I’ve been a personal trainer for about 10 years and I have worked with all different types of people. When training children it’s a much different approach than personal training for adults. When you build a training program for kids the goal is to build something that they will stick with and that’s fun for them. Working with 8-year-olds is different than working with someone that’s 12 or 16. One of the main things to keep in mind is the mindset of the different ages that you’re working with. I’ve put together some guide of what to expect when you hire a personal trainer for your child.
One on one personal training
One on one training is more suited for kids that are 14 years or older. Younger kids don’t enjoy working one on one with a personal trainer. Keep this in mind when you’re looking for a personal trainer. One on one training is not the best bet for younger children. When training one on one we can focus on building strength and agility for a certain sport. Getting an older child ready for a sports team is the main reason that I’m hired. Some parents will hire me to get their child active but compliance is usually not high when they don’t have outside motivation like a sport.
Group training for kids
For kids of all ages group training is the best bet because they can entertain each other during the session. Having peers around can build a sense of teamwork and children will at times compete to beat their peers. When setting up a group session it’s important to match the children’s age within a couple of years. Keeping the kids close to the same age will allow the kids to do the same training program during the session allowing the trainer focus more on form. When you have kids of different age groups you the trainer will have a lot more work to do and the session will be less effective. Group training is a more cost effective way of training which is an added benefit.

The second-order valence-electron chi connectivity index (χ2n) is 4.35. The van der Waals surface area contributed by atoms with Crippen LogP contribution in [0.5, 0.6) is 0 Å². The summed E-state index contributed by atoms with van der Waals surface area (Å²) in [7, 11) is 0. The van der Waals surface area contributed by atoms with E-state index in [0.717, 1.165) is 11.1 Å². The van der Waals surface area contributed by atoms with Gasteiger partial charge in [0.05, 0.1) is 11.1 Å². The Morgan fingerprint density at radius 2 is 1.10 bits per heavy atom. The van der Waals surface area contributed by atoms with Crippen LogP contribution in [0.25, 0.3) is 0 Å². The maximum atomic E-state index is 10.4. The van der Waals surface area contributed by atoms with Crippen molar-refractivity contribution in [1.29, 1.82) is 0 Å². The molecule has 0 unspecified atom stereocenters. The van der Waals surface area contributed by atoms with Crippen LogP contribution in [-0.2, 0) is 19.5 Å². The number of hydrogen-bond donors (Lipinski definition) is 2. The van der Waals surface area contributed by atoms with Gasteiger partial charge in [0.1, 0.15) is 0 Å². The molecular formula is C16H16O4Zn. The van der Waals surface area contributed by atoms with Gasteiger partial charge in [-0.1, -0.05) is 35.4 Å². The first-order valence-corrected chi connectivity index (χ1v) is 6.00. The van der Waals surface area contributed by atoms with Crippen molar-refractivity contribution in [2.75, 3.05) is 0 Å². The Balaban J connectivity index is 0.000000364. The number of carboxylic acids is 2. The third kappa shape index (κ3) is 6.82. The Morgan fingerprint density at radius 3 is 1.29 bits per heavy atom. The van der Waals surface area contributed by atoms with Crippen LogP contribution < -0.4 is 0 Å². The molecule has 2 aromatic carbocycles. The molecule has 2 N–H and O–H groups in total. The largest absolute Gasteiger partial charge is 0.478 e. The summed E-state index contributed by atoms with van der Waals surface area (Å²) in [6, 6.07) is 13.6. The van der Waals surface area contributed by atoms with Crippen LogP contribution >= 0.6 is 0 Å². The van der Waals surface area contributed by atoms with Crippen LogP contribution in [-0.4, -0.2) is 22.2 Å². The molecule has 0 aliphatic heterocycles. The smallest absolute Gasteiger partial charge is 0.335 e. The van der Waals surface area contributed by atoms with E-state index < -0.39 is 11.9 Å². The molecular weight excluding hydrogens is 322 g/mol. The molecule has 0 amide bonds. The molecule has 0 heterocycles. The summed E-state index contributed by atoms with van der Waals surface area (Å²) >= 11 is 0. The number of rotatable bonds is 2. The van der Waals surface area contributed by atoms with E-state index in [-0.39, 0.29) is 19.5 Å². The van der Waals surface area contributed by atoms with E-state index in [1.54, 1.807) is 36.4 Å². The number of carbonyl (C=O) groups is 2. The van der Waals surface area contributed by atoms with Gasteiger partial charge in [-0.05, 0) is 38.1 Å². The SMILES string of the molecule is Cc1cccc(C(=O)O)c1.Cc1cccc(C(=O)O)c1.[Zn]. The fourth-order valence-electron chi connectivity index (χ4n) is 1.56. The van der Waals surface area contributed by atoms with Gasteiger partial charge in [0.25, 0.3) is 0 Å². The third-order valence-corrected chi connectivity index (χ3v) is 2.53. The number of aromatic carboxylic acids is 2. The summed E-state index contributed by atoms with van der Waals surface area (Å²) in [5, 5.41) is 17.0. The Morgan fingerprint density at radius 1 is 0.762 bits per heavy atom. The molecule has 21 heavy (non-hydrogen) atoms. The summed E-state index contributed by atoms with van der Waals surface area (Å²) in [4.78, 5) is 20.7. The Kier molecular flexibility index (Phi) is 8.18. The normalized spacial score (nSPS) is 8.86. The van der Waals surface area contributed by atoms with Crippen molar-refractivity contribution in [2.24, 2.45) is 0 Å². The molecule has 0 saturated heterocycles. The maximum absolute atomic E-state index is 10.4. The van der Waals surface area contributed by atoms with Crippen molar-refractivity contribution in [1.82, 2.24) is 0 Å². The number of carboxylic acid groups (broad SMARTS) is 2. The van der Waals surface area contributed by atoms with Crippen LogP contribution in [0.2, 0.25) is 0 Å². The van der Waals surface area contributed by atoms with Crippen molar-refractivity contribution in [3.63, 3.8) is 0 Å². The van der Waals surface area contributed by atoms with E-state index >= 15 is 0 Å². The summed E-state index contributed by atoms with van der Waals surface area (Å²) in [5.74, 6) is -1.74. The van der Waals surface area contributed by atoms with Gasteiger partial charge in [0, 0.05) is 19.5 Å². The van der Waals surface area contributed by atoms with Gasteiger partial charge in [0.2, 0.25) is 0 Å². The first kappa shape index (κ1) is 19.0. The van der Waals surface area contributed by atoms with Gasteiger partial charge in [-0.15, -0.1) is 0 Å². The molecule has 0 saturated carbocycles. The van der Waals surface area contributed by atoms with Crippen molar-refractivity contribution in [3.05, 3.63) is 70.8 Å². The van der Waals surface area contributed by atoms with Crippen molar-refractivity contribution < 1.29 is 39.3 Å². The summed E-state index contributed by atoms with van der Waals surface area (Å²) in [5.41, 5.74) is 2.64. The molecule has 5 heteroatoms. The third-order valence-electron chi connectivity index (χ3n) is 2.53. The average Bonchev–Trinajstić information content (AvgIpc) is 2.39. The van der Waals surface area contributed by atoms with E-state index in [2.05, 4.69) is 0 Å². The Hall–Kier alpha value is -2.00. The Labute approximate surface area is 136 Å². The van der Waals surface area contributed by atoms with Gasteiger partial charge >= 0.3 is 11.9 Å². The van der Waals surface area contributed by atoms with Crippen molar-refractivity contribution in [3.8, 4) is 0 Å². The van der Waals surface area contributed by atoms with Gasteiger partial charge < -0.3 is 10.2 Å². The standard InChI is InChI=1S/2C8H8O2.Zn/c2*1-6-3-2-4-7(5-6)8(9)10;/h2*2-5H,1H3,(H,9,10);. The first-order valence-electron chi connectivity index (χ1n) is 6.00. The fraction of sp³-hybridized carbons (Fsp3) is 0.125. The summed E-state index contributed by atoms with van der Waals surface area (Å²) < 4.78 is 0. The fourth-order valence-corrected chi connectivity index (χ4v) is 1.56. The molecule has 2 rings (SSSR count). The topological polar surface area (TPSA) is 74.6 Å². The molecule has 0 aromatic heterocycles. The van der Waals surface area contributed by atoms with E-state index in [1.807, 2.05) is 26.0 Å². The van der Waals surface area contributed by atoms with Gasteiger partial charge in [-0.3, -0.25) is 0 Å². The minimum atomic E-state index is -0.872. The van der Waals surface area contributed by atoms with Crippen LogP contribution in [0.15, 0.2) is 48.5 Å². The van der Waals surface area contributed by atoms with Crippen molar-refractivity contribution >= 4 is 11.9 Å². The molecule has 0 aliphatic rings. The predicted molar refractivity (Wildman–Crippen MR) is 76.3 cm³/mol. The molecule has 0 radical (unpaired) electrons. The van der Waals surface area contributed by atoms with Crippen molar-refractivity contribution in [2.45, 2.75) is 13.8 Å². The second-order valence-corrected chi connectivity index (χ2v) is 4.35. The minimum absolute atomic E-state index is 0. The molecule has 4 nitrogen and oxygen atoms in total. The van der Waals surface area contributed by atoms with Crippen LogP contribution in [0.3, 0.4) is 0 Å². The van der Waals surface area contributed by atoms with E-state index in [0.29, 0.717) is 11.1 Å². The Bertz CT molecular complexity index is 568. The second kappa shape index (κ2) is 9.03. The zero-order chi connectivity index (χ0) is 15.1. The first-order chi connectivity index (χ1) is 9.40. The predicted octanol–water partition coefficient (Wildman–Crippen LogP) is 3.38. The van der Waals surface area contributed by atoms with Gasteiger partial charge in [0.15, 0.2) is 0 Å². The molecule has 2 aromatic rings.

Parent child personal training
I’ve worked with parents and their children during the same session. During the workout, there is mixed results and this depends on the relationship with the parent and child. If the child acts out around the parent it will cause disruption during the training session. I would recommend having the child workout in their own session if they aren’t on the same page. Sometimes the child and the parent work well together and have great time during workouts. If this is the case I would encourage doing the session together because it promotes bonding between the parent and child. The best age for pairing a child with parent is between 13-17 years of age.
Personal training younger kids
When I design a program for younger kids I like to add games into the workout. Broad jump challenges, medicine ball tosses and other kinds of races. The idea is to keep things fun and to keep the group interacting with each other. If the children enjoy the training sessions, they will keep coming back. The youngest I will start training kids is around 8 years old, this is when kids start to take sports a little more seriously. When training children for sports I like to work on balance, agility and a little strength. Strength is less important for younger kids because they don’t have the hormones for major changes. Equipment like speed agility ladders, agility cones and light medicine balls are great for young kids. The focus should be on developing motor skills rather than strength.